DUBAI: Money exchange houses in the United Arab Emirates have been ordered by the central bank to raise their standards, after several banks cut ties with them due to concerns about the risk of illicit financial flows.
The UAE’s huge expatriate workforce and growing business and tourism sectors have made it a global centre for exchanging foreign currencies and transferring money to and from the Middle East, Asia, Africa and parts of Europe.
But some of the roughly 125 exchange houses in operation have struggled in recent years as a growing number of US dollar correspondent banks, relied upon to clear dollar trade, and local lenders cut ties with them. The banks have often cited the prohibitive compliance costs they must have in place to ensure they’re not doing business with exchange houses laundering money or financing terror.
In an effort to improve the industry’s fortunes, the central bank earlier this month published a 150-page document laying out standards that exchange houses must comply with by January 2019 or risk fines and, in the most extreme case, having their licences revoked.
The rules include requiring exchange houses to appoint a compliance officer and to check and record the identification of the senders and receivers of all money transfers, said sources familiar with the matter. Currently, exchange houses are only required to do so on transactions of more than Dh2,000 ($545).
Money transfers between exchange houses in the UAE will also have to be made via the central bank’s electronic transfer system, rather than in cash, the sources said.
Exchange houses have also been told to avoid cash for trade-related transactions and only to conduct transactions for charities and other societies which have permission from the government to collect donations and transfer funds abroad, the sources said.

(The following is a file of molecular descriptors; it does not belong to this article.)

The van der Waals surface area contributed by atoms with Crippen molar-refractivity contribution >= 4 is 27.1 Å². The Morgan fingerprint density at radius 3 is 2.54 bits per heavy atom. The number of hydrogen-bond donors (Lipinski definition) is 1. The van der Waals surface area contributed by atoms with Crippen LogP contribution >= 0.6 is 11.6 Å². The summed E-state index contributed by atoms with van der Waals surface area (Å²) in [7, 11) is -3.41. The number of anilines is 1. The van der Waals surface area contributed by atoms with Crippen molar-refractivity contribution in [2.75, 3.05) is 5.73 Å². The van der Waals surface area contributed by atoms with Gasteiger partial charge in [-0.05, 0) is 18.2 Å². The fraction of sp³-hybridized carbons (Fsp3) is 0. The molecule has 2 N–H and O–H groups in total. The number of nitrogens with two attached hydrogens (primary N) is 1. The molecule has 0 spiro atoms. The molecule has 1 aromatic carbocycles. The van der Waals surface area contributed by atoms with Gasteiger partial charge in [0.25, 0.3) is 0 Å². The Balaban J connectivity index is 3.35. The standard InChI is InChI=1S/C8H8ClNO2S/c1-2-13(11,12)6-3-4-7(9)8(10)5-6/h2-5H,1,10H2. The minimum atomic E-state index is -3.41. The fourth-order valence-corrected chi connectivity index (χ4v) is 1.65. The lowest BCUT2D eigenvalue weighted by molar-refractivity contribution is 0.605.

The central bank did not respond to a Reuters request for comment.
The UAE Central Bank revoked the licence of one exchange house in 2016 because of breaches of anti-money laundering rules and took the same action against another two in 2013 for breaking financial regulations.
“Implementing such issues will require a lot of costs,” said Osama Al Rahma, chairman of the Foreign Exchange and Remittance Group (FERG), an industry body, and chief executive of Alfardan Exchange. “Large exchange houses will be able to comply — and many already are. But for medium and small ones the option will be either to consolidate or find a way of enhancing capital requirements.” Exchange houses have already faced an increasingly stringent regulatory environment in recent years. At the start of 2016, new guidelines for minimum capital came into effect, with companies required to hold at least 5 million dirhams if they offer remittance services, up from a previous 2 million. Firms handling wage payments must hold at least 10 million dirhams.
To improve the industry’s reputation, FERG in January published an anti-money laundering manual to give exchange firms guidance on best practices.
“We are trying to create an awareness of what we are doing,” said Rajiv Raipancholia, treasurer of FERG and chief executive of Orient Exchange. “We are continuously speaking with US correspondent banks and local banks and requesting them to look at individual exchange houses before deciding to cut ties, as correspondent banking is very important for these firms.”